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NEW FICTION : The Easterners

July 01, 1990|Alice Adams

A long time ago, in the distant, postwar late Forties, my then-husband and I, an uneasily matched, generally strained and anxious couple, moved west, from Cambridge to California, specifically from Harvard to Stanford, in hopes both of California happiness and of a doctorate in philosophy for Kevin. I wanted to be an actress, but I planned in the meantime to get a job, any job, that would supplement Kevin's stipend from the GI Bill (this was a standard arrangement between young husbands and wives at that time, not entailing any unusual self-sacrifice on my part). I had mild hopes of something developing in the Department of Speech and Drama, maybe a small part in some play.

Kevin, though young, about twenty-five, had thick gray hair and rough reddish Irish skin; I, Darcy, was really young, about twenty, and had very long, straight black hair--an unfashionable look then, but striking, I thought. We were neither of us tall and were both quite thin; we shared an air of great intensity. To most of the Californians we met, we must have seemed perfectly suited to each other: Easterners who talked all the time and who liked to argue over politics, literature, ideas. Harvard versus Stanford. Almost anything.

In an ironic metaphor of which we then and later made a great deal, we ended up renting a converted chicken coop, at the start of our California quest, up in the smooth blond hills south of Stanford. A man known only to us as Mr. Wilson had created a small apartment complex on his acre of hillside land out of what had been the chickens' quarters (more than a hint of their smell remained). Mr. Wilson lived in the largest apartment, to the rear, and the smallest, down below, he rented to us; by that time we had been looking for a couple of weeks and were grateful for the fifty-dollar rent. (Housing was desperate at that place, at that time; greedy locals "fixed up" a couple of rooms by putting in a shower and buying a hot plate and asked exorbitant rents. Mr. Wilson was no worse and a little less greedy than most.) The middle apartment, off to one side and facing a garden, was occupied by another graduate-student couple, the Joneses. Nancy and Cory Jones.

Without remarking on it explicitly, Kevin and I both saw the Joneses as diametric opposites of ourselves. For starters, they were so very Californian: tall blond people, with blue eyes and year-round tans, long legs, even white teeth and ready smiles. Slow soft voices. Only after seeing them several times did we realize that the smiles were both vague and a little wary, shy; they were somewhat preoccupied and not all that eager for instant new friends. Whereas Kevin and I, as a couple, had a curious combination of what probably came across as great friendliness--and an edgy malice; unlike the Joneses we specialized in new and total best friends. (One of my reasons for being glad that I have never used my name from that marriage is my very wish to erase the mean-spirited, small-minded person that within the marriage I thought I was; I wish there to be no more Darcy Driscoll, in anyone's mind or memory. As Darcy Finn, my maiden name, I write for TV, not quite what I set out to do, but it has been mostly fun, and rewarding.)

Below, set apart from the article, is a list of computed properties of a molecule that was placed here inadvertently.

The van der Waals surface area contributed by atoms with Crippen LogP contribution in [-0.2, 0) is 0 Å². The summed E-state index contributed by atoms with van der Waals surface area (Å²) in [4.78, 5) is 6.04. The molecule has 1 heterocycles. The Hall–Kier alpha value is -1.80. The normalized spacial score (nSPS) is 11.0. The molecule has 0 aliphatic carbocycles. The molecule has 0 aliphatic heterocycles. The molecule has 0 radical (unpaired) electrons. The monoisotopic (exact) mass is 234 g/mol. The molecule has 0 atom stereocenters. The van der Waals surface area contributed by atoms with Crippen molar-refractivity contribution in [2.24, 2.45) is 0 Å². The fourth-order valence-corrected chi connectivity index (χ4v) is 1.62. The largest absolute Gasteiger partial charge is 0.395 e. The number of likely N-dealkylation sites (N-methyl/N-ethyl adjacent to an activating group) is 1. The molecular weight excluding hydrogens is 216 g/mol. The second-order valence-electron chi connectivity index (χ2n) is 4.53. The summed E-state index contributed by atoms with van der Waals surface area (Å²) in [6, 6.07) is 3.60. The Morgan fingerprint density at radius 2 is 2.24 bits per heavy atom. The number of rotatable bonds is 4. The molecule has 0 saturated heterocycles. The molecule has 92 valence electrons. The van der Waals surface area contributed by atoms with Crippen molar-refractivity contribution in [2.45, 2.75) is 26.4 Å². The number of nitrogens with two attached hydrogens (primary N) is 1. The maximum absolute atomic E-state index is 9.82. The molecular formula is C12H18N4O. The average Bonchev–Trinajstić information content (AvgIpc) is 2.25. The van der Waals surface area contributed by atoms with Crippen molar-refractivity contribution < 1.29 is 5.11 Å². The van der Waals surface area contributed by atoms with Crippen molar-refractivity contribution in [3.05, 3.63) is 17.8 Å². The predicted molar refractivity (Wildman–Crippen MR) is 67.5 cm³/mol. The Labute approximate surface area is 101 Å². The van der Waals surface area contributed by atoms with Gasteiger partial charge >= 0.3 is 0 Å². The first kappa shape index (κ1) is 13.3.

Introduced to the Joneses by Mr. Wilson in the thinly graveled parking area, we could hardly wait to go inside and snicker about them. "The Bobbsey Twins at Stanford," we chortled, not very funnily. "Do you think it could be called incest? Did you ever see such totally blank blue eyes? Ah, California!"

Actually Nancy and Cory did not look all that much alike. They could have been distant cousins, possibly, but their body types were quite dissimilar, Cory being tall and scrawny, whereas tall Nancy was heavy, voluptuous. And Nancy's face was stronger and bolder than Cory's was; her nose was long, his small. And Nancy looked open, with wide clear eyes; there was always a concealed, almost furtive look about Cory. Kevin and I, despite differences in hair, probably looked more alike than they did, small pinched Irish Easterners, both of us, from South Boston.

I should probably at this point say that once shed of me, or rather of our marriage, Kevin took on a new persona; shortly after our divorce he married an adoring, athletic, intellectually non-competitive California woman ("ironically enough," he wrote, during our brief post-divorce period of spurious friendliness). He is now a professor of education (he was switching fields at the time of our divorce) at some midwestern university. We seem to have lost touch. And I too have married happily. Twice.

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